Dayton Moore blames Kauffman Stadium for the Royals poor walk rate

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Know who walks a lot? Players with plate patience and good strike zone judgment Know who doesn’t walk a lot? Players with lousy plate patient or strike zone judgment. Both of those kinds of players are further impacted by playing for organizations which either encourage or discourage players who work the count.

Dayton Moore, general manager of the Kansas City Royals, however, thinks something else is at play with his team’s poor walk rates over the years: the ballpark:

“We have the largest ballpark in terms of square footage of any ballpark in baseball,” Moore says. “When pitchers come here, they have the mindset to use that park — put the ball in play, throw strikes, attack the zone. There isn’t the same fear factor of getting beat deep that you might have elsewhere.

“I think that plays a huge factor in that walk statistic.”

  • Kansas City Royals walks at home in 2012: 202
  • Kansas City Royals walks on the road in 2012: 202
  • Kansas City Royals walks at home in 2011: 235
  • Kansas City Royals walks on the road in 2011: 207

They had more walks on the road in 2010 than at home. They had a TON more walks at home than on the road in 2009. I’m not sure what exactly this all means, but I will say that blaming opposing pitchers’ approach at Kauffman vs. on the road doesn’t seem to carry a lot of explanatory juice.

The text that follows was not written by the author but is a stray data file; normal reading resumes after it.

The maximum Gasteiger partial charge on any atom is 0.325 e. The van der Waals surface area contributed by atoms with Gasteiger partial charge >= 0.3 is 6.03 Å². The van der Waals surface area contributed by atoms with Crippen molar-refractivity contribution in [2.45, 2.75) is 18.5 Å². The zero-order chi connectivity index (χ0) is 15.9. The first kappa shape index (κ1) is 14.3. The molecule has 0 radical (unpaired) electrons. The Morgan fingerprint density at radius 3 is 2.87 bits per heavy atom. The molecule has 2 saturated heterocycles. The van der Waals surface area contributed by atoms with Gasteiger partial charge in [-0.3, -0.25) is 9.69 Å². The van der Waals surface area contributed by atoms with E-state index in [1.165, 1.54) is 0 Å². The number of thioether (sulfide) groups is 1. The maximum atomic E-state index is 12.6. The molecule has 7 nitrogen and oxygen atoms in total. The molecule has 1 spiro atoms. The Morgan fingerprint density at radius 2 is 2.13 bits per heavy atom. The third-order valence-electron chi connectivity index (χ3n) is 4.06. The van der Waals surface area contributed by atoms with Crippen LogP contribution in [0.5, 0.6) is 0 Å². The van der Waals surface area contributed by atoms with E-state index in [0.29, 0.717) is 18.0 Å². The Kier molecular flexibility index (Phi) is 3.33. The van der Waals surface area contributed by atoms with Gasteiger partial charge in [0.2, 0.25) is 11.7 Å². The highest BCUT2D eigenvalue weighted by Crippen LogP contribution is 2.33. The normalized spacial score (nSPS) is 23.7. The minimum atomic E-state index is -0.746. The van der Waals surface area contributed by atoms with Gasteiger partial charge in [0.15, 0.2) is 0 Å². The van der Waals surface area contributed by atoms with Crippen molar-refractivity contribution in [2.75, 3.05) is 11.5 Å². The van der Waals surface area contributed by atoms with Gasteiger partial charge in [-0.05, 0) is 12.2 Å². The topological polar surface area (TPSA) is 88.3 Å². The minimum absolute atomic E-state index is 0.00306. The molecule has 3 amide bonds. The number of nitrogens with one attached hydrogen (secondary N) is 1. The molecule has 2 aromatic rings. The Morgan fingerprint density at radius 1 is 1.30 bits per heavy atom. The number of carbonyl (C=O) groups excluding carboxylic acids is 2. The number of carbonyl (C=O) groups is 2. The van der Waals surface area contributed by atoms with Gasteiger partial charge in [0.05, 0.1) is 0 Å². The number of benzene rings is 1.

What does is the fact that the Royals, as an organization, have never really valued players with plate discipline and have done things like sign Jeff Francoeur to multi-year deals. It’s also worth noting that back in the days of George Brett, Darryl Porter and Amos Otis, the Royals walked a lot. And played in the same ballpark.

So hey, if it makes you feel better to blame the park, Dayton, go ahead. Just please show us some evidence that the park is to blame.

Report: Mets ownership backs Terry Collins

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The Mets entered Sunday night’s game against the Pirates with a disappointing 20-27 record. While the club has dealt with a litany of injuries, manager Terry Collins has also drawn criticism for in-game decision-making, particularly regarding his decision-making.

Owner Fred Wilpon is still Collins’ strongest supporter, however, Newsday’s Marc Carig reports. As a result, the team is unlikely to make a managerial change anytime soon. If the Mets continue to struggle, though, ownership may feel pressured to make a change.

Collins became the longest-tenured manager in Mets history last week. Collins managed the Mets to a 77-85 record in 2011 and has overall helped the club go 501-518, winning the NL Pennant in 2015. He is not signed to a contract beyond this season.

Joe Mauer becomes first Twin to reach base seven times in a game since Rod Carew

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Twins first baseman Joe Mauer had a game for the record books on Sunday against the Rays. He finished 4-for-5 with an RBI double, a solo home run, two singles, and three walks in eight plate appearances. Unfortunately for him, the Twins still lost 8-6 in 15 innings.

ESPN’s Stats & Info notes that Mauer is the first Twin to reach base seven times in one game since Rod Carew in 1972 against the Brewers. The last player to reach base seven times in one game (without the aid of an error) was Giants shortstop Brandon Crawford on August 8 last season against the Marlins. The feat has only been accomplished seven times this decade, so about once a year.

After Sunday’s game, Mauer is batting .283/.363/.408 with three home runs, 18 RBI, and 23 runs scored in 171 plate appearances. Not too shabby.